Is Free Art Killing The Artist?
The value of art is a topic that fuels much debate. Today, one of the most important contributions to that conversation is understanding how and why people’s perception of a particular craft (music, photography, film, traditional art) can either increase or decrease its value. Because art is rarely perceived as a necessity in todays market, it is commoditized as “content” and subsequently devalued. The question then becomes, how can we continue to see art as a viable career path when everyone expects it for free?
No one is going to deny its been pretty rough on musicians lately: The entire industry has been overhauled to fit a new digital paradigm. In both perception and price, albums no longer hold the same staying value they once did. We all love an anthem or an album that is reflective of our current times, but the willingness to support that artist is typically shown in the form of merch or concerts. The actual music doesn’t really make much money.
The mass consumption of music has had quite a few unnerving effects:
1) People expect free music because, well, it has been continually given away for free.
2) If an artist doesn’t put out new music at least once every six-to-twelve months depending on their level of prestige they are considered irrelevant. The dominance of technology has made the world smaller and faster, so what appears to be someone “falling off” could also be attributed to a unrealistic expectation of how music is made, approved, and distributed.
3) The Internet has given a platform to everyone to create and push their music into the world, skill aside.
4) The massive amount of music being generated creates an ocean of noise. I believe the cream always rises, but when every other week there’s a new “famous” artist every week, what matters?
Is it possible that platforms like Instagram are, although innovative in its ability to share and market, devaluing art and photography in a similar manner to the way mixtapes and the “free music” revolution devalued Music?
- The advancements in cell phone cameras has basically placed a DSLR in the hands of everyone who owns one. Subsequently everyone believes they are a photographer.
- Those who use Instagram as consumers are left with such an overwhelming amount of visual stimulation that great work becomes common, expected, and impossible to determine its worth.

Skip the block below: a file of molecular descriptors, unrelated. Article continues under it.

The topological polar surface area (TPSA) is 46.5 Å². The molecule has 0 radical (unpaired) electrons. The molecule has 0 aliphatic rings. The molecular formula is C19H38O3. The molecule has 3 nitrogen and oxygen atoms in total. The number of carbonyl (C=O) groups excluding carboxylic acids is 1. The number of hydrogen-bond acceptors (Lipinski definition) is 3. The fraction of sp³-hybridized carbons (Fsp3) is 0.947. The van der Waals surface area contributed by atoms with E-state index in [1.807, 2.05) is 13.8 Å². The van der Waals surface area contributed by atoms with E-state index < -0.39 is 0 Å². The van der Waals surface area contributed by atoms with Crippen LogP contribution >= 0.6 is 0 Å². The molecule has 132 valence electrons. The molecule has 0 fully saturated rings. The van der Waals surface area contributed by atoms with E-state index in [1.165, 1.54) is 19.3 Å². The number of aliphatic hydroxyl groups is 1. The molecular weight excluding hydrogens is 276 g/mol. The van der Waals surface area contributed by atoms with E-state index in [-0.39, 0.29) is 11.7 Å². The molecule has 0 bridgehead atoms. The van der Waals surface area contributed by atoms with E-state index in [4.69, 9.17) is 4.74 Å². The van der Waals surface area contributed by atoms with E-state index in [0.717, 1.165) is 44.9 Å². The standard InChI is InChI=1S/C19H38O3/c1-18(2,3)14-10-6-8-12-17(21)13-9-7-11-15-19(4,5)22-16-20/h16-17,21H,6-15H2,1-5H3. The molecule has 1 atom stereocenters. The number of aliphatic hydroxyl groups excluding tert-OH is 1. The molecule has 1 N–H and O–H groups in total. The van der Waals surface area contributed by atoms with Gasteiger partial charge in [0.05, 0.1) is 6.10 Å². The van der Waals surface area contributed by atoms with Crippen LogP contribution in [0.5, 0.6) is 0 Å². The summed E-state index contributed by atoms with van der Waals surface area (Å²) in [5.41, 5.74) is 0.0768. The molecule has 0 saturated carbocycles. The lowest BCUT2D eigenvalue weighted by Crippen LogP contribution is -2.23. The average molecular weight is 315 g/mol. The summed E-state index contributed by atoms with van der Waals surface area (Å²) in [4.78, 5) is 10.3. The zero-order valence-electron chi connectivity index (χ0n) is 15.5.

- Stock photography sites like Unsplash are great for early adopters to build their audiences and is obviously beneficial for the company that built it, but by giving away free photos, they reiterate that some of the best photography on the web has no value.
It’s become commonplace to see photographers and digital artists pouring their livelihoods into 1800px x 1800px squares. I’m all for Instagram, but think: You have millions of creators all pushing free visual content daily with various end game scenarios- some are marketers and brand ambassadors, some are freelancers, some are just looking for new opportunities. It’s the same framework music has fallen into. You make something, pretty much give it away for free, and hope to make your money on other streams of revenue. The value isn’t in the work itself.
(The main body of work is simply a marketing tool, and their job becomes setting up channels/opportunities based on that original work to get paid.)
It’s too late to change the way the game is shifting, but it does deserve a conversation about what needs to happen to protect the value of the Arts.
This is by no means a complaint, but the realization that the stability of another creative industry may soon find itself entering into a new shift that doesn’t necessarily make the creators the main benefactors.